The Lakers would almost have to view any retirement from James as permanent, but if they do clear his salary, their books suddenly look quite clean. That would leave Davis and Christie as the only guaranteed contracts left on their ledger. Reaves has a tiny cap hold as a restricted free agency and Vanderbilt is woefully underpaid on a non-guaranteed deal, but beyond that foursome, the Lakers could credibly create practically limitless cap space to either re-sign their own free agents or chase external upgrades. Would the Lakers consider pursuing a max-level free agent like James Harden or Khris Middleton if they had the flexibility to do so? How about Kyrie Irving?

That's a name worth remembering as James considers his options. LeBron has never been subtle in exercising leverage over his employers. He's wanted Irving, his former teammate, to rejoin him in Los Angeles in the past. Perhaps this retirement talk is just his way of letting the Lakers know he expects them to aggressively pursue upgrades this offseason. "Get me Irving or I might walk away," essentially.

That is, of course, speculation. Here's what isn't: Davis is eligible for a contract extension this offseason. He can become a free agent as soon as 2024, and he initially came to Los Angeles to play with James. If the Lakers aren't contending immediately, they may be somewhat hesitant to make a lengthy commitment to the aging and injury-prone Davis. Moving on would untangle them from their complicated relationship with Klutch Sports, the agency that represents James, Davis and several other players that have spent time with the Lakers over the past half-decade.

Moving on from Davis would almost certainly mean a few years at the bottom of the standings. The Lakers owe only one of their next three first-round picks, and their fourth, going to Utah in 2027, is top-four protected. That gives the Lakers a bit of room to tank if they want to, but inertia is a powerful force in basketball. The Lakers would likely extend Davis if he is willing and attempt to figure out the future over time. Even if the Lakers can't lure a new co-star for him this summer, they'd have opportunities down the line. Stars will always want to play in Los Angeles.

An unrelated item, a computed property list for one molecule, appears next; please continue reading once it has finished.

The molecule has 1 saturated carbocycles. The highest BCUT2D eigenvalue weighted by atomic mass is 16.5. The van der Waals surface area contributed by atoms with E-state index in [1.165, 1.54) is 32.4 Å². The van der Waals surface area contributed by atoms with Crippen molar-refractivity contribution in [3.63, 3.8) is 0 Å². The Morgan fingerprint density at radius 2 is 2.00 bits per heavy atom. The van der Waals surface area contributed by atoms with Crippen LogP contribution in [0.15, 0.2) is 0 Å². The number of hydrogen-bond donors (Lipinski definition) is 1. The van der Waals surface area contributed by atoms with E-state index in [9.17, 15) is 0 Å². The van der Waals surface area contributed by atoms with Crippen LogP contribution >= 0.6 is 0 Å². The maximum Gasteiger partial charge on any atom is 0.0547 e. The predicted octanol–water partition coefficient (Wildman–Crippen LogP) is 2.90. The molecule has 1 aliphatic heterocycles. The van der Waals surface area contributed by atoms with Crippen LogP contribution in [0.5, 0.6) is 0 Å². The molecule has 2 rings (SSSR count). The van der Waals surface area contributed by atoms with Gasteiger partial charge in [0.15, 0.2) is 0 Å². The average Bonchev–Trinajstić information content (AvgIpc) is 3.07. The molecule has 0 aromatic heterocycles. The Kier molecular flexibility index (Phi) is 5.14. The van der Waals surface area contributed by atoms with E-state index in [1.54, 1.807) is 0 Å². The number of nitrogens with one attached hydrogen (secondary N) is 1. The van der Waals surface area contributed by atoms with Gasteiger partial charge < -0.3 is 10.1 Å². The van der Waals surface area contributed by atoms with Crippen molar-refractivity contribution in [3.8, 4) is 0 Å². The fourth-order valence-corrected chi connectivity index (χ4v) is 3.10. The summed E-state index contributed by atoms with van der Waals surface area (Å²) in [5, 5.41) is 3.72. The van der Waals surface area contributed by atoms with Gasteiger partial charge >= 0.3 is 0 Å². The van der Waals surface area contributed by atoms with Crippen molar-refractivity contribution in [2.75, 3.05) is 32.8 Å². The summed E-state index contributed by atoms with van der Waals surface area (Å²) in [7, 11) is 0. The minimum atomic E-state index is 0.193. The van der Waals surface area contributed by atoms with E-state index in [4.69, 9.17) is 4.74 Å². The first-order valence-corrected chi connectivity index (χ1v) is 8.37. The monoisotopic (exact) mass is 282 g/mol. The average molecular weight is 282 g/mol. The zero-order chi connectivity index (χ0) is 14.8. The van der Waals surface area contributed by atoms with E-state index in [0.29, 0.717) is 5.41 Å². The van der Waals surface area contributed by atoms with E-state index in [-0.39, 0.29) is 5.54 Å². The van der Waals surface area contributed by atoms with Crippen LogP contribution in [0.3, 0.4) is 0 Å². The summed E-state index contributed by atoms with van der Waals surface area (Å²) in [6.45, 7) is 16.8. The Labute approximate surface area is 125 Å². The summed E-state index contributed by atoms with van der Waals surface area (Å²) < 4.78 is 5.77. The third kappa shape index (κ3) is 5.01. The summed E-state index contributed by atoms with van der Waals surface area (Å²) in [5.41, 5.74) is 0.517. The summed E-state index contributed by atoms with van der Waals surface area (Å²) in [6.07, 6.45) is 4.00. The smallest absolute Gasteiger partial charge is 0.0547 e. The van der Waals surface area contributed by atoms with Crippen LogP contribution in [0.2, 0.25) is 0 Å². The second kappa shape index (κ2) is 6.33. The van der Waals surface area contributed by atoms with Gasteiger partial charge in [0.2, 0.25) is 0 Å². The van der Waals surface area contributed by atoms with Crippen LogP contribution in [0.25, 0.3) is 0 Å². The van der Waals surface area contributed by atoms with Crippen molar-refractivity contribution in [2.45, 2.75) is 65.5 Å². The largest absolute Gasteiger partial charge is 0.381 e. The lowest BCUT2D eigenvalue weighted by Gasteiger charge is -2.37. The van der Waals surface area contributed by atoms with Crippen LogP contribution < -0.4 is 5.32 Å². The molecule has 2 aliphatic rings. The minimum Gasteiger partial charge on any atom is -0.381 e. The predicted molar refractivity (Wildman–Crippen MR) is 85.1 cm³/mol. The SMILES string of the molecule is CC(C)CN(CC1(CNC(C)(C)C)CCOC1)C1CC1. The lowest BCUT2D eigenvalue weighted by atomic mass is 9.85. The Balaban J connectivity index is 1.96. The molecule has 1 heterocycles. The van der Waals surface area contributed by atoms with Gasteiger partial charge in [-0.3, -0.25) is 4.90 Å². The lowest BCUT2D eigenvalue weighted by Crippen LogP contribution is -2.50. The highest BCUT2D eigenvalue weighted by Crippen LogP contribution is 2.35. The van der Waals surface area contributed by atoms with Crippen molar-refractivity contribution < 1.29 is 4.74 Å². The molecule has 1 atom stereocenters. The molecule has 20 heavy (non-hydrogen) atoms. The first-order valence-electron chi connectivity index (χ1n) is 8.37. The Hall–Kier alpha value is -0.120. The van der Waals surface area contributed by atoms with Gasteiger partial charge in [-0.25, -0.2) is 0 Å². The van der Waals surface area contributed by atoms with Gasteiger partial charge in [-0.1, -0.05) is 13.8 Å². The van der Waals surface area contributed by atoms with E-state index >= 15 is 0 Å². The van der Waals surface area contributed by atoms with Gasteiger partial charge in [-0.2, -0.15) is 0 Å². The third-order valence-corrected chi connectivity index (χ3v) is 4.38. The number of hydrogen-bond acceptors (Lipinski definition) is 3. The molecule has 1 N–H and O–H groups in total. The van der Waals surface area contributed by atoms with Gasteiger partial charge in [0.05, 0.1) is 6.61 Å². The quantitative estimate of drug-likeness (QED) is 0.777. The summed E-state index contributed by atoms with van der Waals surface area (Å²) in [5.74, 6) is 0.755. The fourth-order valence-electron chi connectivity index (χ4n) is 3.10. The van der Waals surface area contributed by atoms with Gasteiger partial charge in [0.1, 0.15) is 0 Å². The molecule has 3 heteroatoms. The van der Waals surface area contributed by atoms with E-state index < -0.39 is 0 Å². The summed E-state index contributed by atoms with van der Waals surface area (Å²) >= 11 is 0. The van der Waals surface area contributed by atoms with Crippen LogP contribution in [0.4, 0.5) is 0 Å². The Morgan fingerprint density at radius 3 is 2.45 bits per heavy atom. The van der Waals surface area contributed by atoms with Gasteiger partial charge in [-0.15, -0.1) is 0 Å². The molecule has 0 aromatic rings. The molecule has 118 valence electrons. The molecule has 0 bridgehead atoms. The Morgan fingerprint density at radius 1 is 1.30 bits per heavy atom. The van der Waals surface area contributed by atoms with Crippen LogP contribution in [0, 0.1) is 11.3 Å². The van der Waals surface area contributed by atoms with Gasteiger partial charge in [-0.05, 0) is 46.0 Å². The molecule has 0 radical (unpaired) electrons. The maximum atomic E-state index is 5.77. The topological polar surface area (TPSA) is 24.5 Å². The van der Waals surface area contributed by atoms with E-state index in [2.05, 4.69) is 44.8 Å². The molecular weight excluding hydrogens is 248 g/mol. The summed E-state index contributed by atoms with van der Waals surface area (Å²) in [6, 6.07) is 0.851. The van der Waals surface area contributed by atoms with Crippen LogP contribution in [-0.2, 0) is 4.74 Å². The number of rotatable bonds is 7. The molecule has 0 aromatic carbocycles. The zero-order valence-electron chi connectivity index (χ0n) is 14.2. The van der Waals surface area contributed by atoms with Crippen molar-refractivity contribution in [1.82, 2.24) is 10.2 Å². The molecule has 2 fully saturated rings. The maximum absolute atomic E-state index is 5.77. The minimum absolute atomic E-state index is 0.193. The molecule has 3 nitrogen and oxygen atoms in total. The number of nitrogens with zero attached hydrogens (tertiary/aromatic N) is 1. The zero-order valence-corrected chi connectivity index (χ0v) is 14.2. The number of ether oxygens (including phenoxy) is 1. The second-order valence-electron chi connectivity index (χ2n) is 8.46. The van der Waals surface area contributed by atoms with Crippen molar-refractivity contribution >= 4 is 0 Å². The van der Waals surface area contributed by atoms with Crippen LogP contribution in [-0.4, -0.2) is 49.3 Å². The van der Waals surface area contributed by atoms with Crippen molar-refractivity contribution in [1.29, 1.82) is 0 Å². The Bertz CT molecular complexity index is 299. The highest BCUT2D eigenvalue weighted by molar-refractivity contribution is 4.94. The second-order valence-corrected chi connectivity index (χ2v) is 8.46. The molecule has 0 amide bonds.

Anthony certainly did. He spent his final NBA season in Los Angeles, but he went there, like Davis, to play with James. The Lakers know well the power one mega star can have. They spent five years lost in the wilderness after Kobe Bryant tore his Achilles in 2013. James rescued them from that fate when he signed up in 2018. Yet even then, most of his 2003 draft-mates were on their way out of the NBA. Now they're all gone. James will be next, and whenever that time comes, the Lakers will have to pick up the pieces of a franchise he has spent the past five seasons leading.